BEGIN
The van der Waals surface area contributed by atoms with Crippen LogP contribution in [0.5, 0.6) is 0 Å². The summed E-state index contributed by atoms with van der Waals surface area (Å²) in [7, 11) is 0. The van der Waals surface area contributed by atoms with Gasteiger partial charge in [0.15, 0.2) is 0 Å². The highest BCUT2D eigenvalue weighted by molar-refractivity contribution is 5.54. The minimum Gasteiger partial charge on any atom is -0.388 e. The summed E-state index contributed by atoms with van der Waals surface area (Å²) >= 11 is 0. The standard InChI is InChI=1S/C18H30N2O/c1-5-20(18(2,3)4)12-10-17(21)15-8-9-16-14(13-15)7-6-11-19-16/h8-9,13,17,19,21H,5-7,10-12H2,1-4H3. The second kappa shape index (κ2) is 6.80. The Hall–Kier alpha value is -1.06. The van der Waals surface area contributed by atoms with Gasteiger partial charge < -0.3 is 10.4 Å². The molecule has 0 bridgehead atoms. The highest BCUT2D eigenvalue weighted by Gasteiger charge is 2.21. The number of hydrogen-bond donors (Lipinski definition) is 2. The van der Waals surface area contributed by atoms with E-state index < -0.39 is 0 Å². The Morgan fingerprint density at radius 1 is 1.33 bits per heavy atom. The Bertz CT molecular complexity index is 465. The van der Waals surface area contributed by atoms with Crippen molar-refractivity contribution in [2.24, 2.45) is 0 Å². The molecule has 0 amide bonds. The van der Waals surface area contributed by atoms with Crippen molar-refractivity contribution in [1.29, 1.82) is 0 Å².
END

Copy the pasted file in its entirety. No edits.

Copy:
The van der Waals surface area contributed by atoms with Crippen LogP contribution in [0.5, 0.6) is 0 Å². The summed E-state index contributed by atoms with van der Waals surface area (Å²) in [7, 11) is 0. The van der Waals surface area contributed by atoms with Gasteiger partial charge in [0.15, 0.2) is 0 Å². The highest BCUT2D eigenvalue weighted by molar-refractivity contribution is 5.54. The minimum Gasteiger partial charge on any atom is -0.388 e. The summed E-state index contributed by atoms with van der Waals surface area (Å²) >= 11 is 0. The standard InChI is InChI=1S/C18H30N2O/c1-5-20(18(2,3)4)12-10-17(21)15-8-9-16-14(13-15)7-6-11-19-16/h8-9,13,17,19,21H,5-7,10-12H2,1-4H3. The second kappa shape index (κ2) is 6.80. The Hall–Kier alpha value is -1.06. The van der Waals surface area contributed by atoms with Gasteiger partial charge < -0.3 is 10.4 Å². The molecule has 0 bridgehead atoms. The highest BCUT2D eigenvalue weighted by Gasteiger charge is 2.21. The number of hydrogen-bond donors (Lipinski definition) is 2. The van der Waals surface area contributed by atoms with E-state index < -0.39 is 0 Å². The Morgan fingerprint density at radius 1 is 1.33 bits per heavy atom. The Bertz CT molecular complexity index is 465. The van der Waals surface area contributed by atoms with Crippen molar-refractivity contribution in [2.24, 2.45) is 0 Å². The molecule has 0 amide bonds. The van der Waals surface area contributed by atoms with Crippen molar-refractivity contribution in [1.29, 1.82) is 0 Å².